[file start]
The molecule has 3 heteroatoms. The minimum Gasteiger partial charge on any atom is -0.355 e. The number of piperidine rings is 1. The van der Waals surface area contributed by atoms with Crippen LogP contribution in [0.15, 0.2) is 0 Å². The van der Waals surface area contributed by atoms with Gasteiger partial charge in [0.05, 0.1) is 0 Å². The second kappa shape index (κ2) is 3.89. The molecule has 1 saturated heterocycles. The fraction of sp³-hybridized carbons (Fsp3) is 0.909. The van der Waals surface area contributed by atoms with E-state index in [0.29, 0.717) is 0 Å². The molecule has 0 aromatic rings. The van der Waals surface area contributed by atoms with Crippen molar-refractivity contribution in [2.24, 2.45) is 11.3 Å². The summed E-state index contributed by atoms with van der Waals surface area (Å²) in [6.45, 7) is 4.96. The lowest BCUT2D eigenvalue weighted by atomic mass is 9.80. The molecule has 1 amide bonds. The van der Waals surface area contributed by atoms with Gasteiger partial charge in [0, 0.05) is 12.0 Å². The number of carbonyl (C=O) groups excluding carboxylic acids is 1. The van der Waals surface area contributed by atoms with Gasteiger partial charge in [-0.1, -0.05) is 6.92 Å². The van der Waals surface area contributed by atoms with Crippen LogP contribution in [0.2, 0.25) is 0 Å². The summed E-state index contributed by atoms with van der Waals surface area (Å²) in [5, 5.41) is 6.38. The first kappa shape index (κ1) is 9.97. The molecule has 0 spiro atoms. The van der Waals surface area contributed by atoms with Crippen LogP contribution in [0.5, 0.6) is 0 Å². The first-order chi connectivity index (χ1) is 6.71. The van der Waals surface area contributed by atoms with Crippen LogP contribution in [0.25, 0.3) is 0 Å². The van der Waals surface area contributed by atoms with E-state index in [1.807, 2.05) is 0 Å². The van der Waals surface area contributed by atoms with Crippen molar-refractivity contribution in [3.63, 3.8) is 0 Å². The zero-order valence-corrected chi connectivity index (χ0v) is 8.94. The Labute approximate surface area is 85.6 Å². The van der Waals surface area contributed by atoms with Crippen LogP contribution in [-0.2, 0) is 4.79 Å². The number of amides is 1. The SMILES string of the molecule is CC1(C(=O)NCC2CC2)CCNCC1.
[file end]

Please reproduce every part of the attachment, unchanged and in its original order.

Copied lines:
The molecule has 3 heteroatoms. The minimum Gasteiger partial charge on any atom is -0.355 e. The number of piperidine rings is 1. The van der Waals surface area contributed by atoms with Crippen LogP contribution in [0.15, 0.2) is 0 Å². The van der Waals surface area contributed by atoms with Gasteiger partial charge in [0.05, 0.1) is 0 Å². The second kappa shape index (κ2) is 3.89. The molecule has 1 saturated heterocycles. The fraction of sp³-hybridized carbons (Fsp3) is 0.909. The van der Waals surface area contributed by atoms with E-state index in [0.29, 0.717) is 0 Å². The molecule has 0 aromatic rings. The van der Waals surface area contributed by atoms with Crippen molar-refractivity contribution in [2.24, 2.45) is 11.3 Å². The summed E-state index contributed by atoms with van der Waals surface area (Å²) in [6.45, 7) is 4.96. The lowest BCUT2D eigenvalue weighted by atomic mass is 9.80. The molecule has 1 amide bonds. The van der Waals surface area contributed by atoms with Gasteiger partial charge in [0, 0.05) is 12.0 Å². The number of carbonyl (C=O) groups excluding carboxylic acids is 1. The van der Waals surface area contributed by atoms with Gasteiger partial charge in [-0.1, -0.05) is 6.92 Å². The van der Waals surface area contributed by atoms with Crippen LogP contribution in [0.2, 0.25) is 0 Å². The summed E-state index contributed by atoms with van der Waals surface area (Å²) in [5, 5.41) is 6.38. The first kappa shape index (κ1) is 9.97. The molecule has 0 spiro atoms. The van der Waals surface area contributed by atoms with Crippen LogP contribution in [0.5, 0.6) is 0 Å². The first-order chi connectivity index (χ1) is 6.71. The van der Waals surface area contributed by atoms with Crippen LogP contribution in [0.25, 0.3) is 0 Å². The van der Waals surface area contributed by atoms with E-state index in [1.807, 2.05) is 0 Å². The van der Waals surface area contributed by atoms with Crippen molar-refractivity contribution in [3.63, 3.8) is 0 Å². The zero-order valence-corrected chi connectivity index (χ0v) is 8.94. The Labute approximate surface area is 85.6 Å². The van der Waals surface area contributed by atoms with Crippen LogP contribution in [-0.2, 0) is 4.79 Å². The number of amides is 1. The SMILES string of the molecule is CC1(C(=O)NCC2CC2)CCNCC1.